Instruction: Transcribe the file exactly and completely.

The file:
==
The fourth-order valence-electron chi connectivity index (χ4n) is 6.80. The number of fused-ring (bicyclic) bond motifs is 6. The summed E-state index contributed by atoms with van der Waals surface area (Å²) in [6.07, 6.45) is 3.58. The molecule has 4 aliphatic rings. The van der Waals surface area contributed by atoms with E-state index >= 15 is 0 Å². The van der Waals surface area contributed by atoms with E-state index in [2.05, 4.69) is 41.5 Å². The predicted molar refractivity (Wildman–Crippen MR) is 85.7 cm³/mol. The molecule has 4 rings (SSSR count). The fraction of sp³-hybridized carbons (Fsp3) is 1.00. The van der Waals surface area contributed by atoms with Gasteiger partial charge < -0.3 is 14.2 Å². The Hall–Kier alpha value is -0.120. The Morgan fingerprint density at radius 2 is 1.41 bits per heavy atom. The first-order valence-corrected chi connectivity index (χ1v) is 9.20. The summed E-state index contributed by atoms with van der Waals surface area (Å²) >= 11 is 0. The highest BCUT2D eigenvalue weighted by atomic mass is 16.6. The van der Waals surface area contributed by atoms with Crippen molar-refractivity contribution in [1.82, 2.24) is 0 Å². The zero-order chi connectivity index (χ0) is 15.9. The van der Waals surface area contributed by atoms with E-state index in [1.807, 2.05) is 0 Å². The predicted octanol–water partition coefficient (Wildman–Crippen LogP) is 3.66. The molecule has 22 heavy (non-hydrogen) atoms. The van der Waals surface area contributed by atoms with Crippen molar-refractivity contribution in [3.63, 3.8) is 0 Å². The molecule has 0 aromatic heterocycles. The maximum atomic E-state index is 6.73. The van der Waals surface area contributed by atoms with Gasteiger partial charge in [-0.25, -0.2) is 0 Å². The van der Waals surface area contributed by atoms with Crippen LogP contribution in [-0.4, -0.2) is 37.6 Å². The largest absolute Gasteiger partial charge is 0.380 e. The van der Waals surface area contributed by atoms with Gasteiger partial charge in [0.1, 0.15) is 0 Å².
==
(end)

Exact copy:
The fourth-order valence-electron chi connectivity index (χ4n) is 6.80. The number of fused-ring (bicyclic) bond motifs is 6. The summed E-state index contributed by atoms with van der Waals surface area (Å²) in [6.07, 6.45) is 3.58. The molecule has 4 aliphatic rings. The van der Waals surface area contributed by atoms with E-state index >= 15 is 0 Å². The van der Waals surface area contributed by atoms with E-state index in [2.05, 4.69) is 41.5 Å². The predicted molar refractivity (Wildman–Crippen MR) is 85.7 cm³/mol. The molecule has 4 rings (SSSR count). The fraction of sp³-hybridized carbons (Fsp3) is 1.00. The van der Waals surface area contributed by atoms with Gasteiger partial charge < -0.3 is 14.2 Å². The Hall–Kier alpha value is -0.120. The Morgan fingerprint density at radius 2 is 1.41 bits per heavy atom. The first-order valence-corrected chi connectivity index (χ1v) is 9.20. The summed E-state index contributed by atoms with van der Waals surface area (Å²) >= 11 is 0. The highest BCUT2D eigenvalue weighted by atomic mass is 16.6. The van der Waals surface area contributed by atoms with Crippen molar-refractivity contribution in [1.82, 2.24) is 0 Å². The zero-order chi connectivity index (χ0) is 15.9. The van der Waals surface area contributed by atoms with E-state index in [1.807, 2.05) is 0 Å². The predicted octanol–water partition coefficient (Wildman–Crippen LogP) is 3.66. The molecule has 22 heavy (non-hydrogen) atoms. The van der Waals surface area contributed by atoms with Crippen molar-refractivity contribution in [3.63, 3.8) is 0 Å². The molecule has 0 aromatic heterocycles. The maximum atomic E-state index is 6.73. The van der Waals surface area contributed by atoms with Gasteiger partial charge in [-0.25, -0.2) is 0 Å². The van der Waals surface area contributed by atoms with Crippen LogP contribution in [-0.4, -0.2) is 37.6 Å². The largest absolute Gasteiger partial charge is 0.380 e. The van der Waals surface area contributed by atoms with Gasteiger partial charge in [0.1, 0.15) is 0 Å².